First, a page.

Nisha Pillai 

So, finally Abdul, if you were a policymaker, what would you be prioritizing to help our region navigate its way through what could be, after all, a pretty tricky couple of years? 

Abdul Abiad 

Ok, one of them would be, you know, ensuring that inflation doesn't get out of hand. So central banks need to really keep their eye on inflation developments and stay ahead of the curve. I think one of the lessons from what happened in the US is that it's really dangerous once you fall behind the curve. A second important policy takeaway, I think, is to ensure that the recovery doesn't just benefit a few. So, the pandemic and the now high inflation, these things hurt the poor and the vulnerable the most. And, you know, the reason why this matters is that, you know, we're already seeing social unrest in places where, you know, shortages and high prices have been most felt. So, you want to avoid that, but more importantly, it's just the right thing to do. And a third thing, I would say for policymakers, is that even in these challenging environments, you have to not lose sight of longer-term challenges. And let me just highlight two of those: one is that there's really right now an education crisis. Many school-aged kids are falling behind and have experienced large learning losses because of the school closures during the pandemic. And that's something policymakers really need to focus on, even though it's a longer term concern. And the other, obviously, is climate change. Yes, a longer term issue, but you're already seeing the effects of extreme weather events, whether it's flooding in Pakistan or droughts in China.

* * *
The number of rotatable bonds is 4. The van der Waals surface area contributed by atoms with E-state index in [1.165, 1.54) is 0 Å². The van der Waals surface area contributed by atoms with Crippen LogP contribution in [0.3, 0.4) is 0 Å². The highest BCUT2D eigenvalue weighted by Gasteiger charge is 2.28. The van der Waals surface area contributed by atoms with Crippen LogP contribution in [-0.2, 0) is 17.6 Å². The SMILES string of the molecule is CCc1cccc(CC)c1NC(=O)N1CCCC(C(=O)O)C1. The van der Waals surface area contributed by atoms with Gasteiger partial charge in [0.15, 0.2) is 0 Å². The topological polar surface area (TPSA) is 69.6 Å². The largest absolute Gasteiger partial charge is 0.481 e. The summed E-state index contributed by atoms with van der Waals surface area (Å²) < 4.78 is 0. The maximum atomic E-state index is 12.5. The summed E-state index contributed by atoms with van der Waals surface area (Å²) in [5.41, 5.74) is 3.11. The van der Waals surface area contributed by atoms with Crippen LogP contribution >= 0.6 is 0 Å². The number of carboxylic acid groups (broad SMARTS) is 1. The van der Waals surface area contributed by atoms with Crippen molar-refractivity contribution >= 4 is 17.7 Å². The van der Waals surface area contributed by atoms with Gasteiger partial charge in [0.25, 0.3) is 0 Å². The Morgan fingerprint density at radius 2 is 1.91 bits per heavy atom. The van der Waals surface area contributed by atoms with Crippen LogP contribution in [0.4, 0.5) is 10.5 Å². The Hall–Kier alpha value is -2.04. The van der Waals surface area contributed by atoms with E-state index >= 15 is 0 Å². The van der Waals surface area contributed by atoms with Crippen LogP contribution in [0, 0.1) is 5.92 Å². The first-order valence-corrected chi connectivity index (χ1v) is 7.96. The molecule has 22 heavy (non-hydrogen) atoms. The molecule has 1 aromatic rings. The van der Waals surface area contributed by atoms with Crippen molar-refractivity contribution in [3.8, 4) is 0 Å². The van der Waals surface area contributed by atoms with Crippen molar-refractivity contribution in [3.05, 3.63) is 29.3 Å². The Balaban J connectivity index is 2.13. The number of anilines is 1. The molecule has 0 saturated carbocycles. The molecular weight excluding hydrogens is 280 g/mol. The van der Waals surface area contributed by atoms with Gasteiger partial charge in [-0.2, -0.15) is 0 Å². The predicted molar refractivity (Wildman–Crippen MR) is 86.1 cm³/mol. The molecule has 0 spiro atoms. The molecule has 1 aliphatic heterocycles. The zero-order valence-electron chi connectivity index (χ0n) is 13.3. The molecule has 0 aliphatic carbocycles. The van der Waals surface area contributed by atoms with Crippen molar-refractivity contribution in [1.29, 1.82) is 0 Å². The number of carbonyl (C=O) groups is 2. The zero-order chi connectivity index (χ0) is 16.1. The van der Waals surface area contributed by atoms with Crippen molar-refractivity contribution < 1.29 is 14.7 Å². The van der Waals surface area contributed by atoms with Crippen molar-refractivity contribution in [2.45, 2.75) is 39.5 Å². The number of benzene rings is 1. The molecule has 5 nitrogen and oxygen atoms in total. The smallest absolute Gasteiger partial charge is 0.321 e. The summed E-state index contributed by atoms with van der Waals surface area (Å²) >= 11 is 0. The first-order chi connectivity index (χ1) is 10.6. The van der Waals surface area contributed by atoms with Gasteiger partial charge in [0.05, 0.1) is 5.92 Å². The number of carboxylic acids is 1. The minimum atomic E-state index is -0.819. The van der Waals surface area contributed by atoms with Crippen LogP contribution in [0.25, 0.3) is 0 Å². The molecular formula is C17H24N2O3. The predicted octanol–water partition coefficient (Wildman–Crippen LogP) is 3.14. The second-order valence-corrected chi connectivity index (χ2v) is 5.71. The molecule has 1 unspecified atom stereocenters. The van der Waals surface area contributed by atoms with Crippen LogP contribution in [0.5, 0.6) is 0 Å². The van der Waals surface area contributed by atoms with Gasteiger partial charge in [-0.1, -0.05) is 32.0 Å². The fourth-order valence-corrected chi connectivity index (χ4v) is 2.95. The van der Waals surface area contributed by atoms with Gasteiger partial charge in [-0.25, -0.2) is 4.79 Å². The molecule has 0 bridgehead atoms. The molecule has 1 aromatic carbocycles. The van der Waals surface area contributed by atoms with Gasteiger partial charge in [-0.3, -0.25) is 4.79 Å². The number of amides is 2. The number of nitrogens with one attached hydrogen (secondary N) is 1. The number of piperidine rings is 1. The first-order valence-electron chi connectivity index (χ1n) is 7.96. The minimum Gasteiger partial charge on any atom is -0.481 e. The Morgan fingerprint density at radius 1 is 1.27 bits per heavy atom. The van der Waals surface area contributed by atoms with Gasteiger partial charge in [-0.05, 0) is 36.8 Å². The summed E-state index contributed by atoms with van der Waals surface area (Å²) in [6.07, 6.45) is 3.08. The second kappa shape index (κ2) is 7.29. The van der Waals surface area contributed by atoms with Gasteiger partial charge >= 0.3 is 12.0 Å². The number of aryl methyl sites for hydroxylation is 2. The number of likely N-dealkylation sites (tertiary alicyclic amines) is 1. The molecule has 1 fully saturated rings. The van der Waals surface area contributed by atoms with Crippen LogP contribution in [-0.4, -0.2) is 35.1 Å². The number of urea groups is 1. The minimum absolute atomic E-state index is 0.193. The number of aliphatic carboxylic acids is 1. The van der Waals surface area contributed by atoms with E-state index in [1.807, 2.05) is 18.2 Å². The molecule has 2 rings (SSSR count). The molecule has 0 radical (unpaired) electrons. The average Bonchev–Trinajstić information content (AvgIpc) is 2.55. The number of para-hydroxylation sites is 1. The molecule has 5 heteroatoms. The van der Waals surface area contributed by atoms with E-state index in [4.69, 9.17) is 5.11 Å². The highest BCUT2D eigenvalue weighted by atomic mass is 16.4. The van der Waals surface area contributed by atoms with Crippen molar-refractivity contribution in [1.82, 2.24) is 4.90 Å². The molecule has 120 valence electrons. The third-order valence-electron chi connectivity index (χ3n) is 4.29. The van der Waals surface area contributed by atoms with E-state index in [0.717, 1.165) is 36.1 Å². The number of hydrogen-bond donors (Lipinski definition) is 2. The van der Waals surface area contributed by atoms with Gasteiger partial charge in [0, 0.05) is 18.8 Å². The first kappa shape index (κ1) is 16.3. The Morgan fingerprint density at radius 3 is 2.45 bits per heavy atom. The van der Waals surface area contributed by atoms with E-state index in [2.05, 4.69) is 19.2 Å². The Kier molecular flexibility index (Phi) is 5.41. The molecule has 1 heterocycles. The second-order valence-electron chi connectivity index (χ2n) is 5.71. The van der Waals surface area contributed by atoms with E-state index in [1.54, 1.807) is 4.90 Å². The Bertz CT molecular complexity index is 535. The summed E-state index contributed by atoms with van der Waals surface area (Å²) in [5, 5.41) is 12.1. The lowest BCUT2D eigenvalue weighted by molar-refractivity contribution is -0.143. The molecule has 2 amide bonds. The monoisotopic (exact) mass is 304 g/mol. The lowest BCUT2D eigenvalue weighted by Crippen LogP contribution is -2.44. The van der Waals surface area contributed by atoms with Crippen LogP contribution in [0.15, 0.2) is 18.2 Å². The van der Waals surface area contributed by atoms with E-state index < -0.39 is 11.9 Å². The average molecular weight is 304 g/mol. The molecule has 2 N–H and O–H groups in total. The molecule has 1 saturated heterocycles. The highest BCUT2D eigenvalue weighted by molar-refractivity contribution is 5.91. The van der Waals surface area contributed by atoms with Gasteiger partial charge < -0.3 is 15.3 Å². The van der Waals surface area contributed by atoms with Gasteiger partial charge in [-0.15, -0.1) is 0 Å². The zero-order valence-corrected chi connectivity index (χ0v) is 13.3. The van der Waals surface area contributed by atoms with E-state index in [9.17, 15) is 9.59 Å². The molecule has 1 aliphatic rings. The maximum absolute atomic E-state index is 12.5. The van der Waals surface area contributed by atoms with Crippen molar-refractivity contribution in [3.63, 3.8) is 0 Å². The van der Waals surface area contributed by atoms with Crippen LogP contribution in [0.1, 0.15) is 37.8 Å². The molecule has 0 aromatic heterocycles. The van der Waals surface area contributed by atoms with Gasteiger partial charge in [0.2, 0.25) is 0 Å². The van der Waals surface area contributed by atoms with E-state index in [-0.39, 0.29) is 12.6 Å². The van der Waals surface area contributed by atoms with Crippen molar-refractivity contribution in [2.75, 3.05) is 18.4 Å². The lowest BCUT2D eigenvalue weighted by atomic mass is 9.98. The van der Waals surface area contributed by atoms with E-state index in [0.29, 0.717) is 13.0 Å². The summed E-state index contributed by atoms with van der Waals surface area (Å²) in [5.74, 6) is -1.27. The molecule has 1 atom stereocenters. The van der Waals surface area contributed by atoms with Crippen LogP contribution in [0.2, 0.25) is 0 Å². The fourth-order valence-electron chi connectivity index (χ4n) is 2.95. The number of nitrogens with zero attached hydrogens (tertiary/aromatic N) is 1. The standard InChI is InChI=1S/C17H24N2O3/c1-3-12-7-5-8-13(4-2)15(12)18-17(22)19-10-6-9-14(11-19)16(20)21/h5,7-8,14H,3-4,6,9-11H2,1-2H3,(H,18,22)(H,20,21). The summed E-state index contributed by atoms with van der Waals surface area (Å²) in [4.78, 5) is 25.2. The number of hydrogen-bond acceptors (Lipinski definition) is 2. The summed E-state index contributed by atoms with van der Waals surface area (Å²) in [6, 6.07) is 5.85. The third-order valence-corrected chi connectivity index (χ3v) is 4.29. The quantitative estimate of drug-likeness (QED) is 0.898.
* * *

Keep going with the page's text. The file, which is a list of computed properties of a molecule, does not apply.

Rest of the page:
Nisha Pillai 

Abdul, thank you so much for your analysis. It was really interesting stuff. Good to have you with us on ADB Insight. 

Abdul Abiad 

Thanks very much, Nisha. 

Nisha Pillai 

In fact, thank you to all of you for joining us for this episode of ADB Insight. I'm Nisha Pillai. Until the next time, goodbye.